This isn't the year to be looking to draft a quality middle infielder late in the first round, so it's good that the Phillies don't have any urgent needs at either shortstop or second base. In fact, the Phillies probably won't draft a middle infielder with either of their first two picks and it's likely that they'll wait a few rounds before heading to the middle infield.
Just in case though, here's a look at some of the possibilities with either the first round pick or with the sandwich pick that the Phillies hold.
Reese Havens, SS, University of South Carolina
Havens has shown consistent improvement both at the plate and in the field during his time at South Carolina. He doesn't have much speed to draw on and therefore doesn't have much range at shortstop, which is compounded by the fact that he doesn't have the greatest footwork and could wind up moving to third base down the road. His arm is consistent and strong, so he could conceivably move to a corner outfield spot as well. His range and defensive ability at short have continued to improve, so he could wind up being able to stay at short in the pro ranks, but only time will tell. Offensively, he should develop enough power to hit 12 or 15 home runs a season in the pro ranks. He's got a nice, compact swing and is a basic gap hitter who shows good plate discipline and just looks to make contact. Havens has an interesting approach at the plate, keeping his hands very low, but it's worked for him, so it's going to be interesting to see if whoever drafts him tries to change that approach when he hits the pros.
Casey Kelly, SS, Sarasota HS (Florida)
We profiled Kelly - the son of former Major Leaguer Pat Kelly - on our preview or right-handed pitchers, but he could wind up being a shortstop in the pro ranks. Many scouts have question marks surrounding Kelly when it comes to his offensive future and believe that he's better suited to make the pros as a pitcher. Kelly does have a good approach at the plate and is showing steady progress, so it's not out of the question that he could play at short. In the Phillies position though, they would be much more likely to draft him as a pitcher and groom him because they like to get young pitchers who don't have a lot of miles on their arm and Kelly fits that profile, especially since he's split his time in high school between pitching and shortstop.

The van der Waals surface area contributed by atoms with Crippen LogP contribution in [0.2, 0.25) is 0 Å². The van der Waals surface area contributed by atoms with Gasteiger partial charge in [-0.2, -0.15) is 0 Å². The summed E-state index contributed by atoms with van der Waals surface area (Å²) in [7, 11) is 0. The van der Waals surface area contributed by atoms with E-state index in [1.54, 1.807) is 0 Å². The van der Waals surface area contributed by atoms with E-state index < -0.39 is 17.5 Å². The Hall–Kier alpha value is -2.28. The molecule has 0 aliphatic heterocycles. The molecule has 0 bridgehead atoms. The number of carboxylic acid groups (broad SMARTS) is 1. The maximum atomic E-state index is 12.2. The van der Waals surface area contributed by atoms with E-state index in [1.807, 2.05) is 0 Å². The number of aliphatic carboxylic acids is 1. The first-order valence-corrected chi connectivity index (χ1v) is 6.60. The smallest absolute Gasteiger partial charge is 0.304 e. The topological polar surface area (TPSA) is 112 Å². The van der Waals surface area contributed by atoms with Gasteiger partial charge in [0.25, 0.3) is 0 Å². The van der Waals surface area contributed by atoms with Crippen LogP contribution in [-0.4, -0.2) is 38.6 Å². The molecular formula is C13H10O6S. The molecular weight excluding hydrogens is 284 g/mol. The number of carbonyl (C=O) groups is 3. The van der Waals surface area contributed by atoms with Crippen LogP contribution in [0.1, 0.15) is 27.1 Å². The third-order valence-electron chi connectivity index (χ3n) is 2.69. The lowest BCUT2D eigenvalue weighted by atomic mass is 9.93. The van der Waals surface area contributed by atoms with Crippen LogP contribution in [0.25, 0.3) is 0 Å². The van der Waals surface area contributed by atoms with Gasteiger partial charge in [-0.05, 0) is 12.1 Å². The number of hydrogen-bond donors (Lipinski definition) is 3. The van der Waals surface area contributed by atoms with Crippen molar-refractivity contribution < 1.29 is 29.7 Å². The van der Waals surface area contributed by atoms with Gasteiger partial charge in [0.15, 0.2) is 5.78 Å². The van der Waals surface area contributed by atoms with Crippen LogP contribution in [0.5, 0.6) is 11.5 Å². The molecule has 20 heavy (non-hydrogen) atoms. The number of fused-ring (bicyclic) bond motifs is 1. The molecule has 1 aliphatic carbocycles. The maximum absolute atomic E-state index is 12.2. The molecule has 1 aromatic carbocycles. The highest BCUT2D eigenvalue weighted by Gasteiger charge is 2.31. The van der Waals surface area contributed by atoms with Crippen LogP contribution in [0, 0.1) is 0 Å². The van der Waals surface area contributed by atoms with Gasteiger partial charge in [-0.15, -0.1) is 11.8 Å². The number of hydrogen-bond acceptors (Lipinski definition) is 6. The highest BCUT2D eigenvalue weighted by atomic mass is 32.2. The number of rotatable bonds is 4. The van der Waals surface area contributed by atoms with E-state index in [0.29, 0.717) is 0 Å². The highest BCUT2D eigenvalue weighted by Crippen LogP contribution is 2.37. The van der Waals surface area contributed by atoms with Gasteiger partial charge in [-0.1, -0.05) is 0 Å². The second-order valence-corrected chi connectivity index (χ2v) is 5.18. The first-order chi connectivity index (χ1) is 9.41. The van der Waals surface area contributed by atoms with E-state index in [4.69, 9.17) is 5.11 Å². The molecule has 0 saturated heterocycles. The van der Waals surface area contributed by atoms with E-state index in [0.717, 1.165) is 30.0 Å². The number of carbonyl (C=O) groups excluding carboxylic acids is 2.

Yes, he's the younger brother of Milwaukee's Rickie Weeks, but he's not quite up to the quality of big bro. The big difference is in the power potential area, with the younger Weeks being more of a contact hitter who simply puts the bat on the ball and then gives the opposing team headaches because of his speed. Weeks is on the small side - 5' 9", 180 pounds - and has had some problems with groin injuries that have slowed him in his development, but those issues appear to be behind him and he looks ready to show what he can do in the pro ranks. Mechanically he needs some work at short and some scouts believe that he could be better off with a move to center field, but he should be able to stick to an infield spot with the right coaching to improve his footwork. He sometimes will blow a routine play and is a little rough on turning a double-play, but then turn around and make a dazzling defensive play. If he can put together some consistency, Weeks would be an interesting prospect.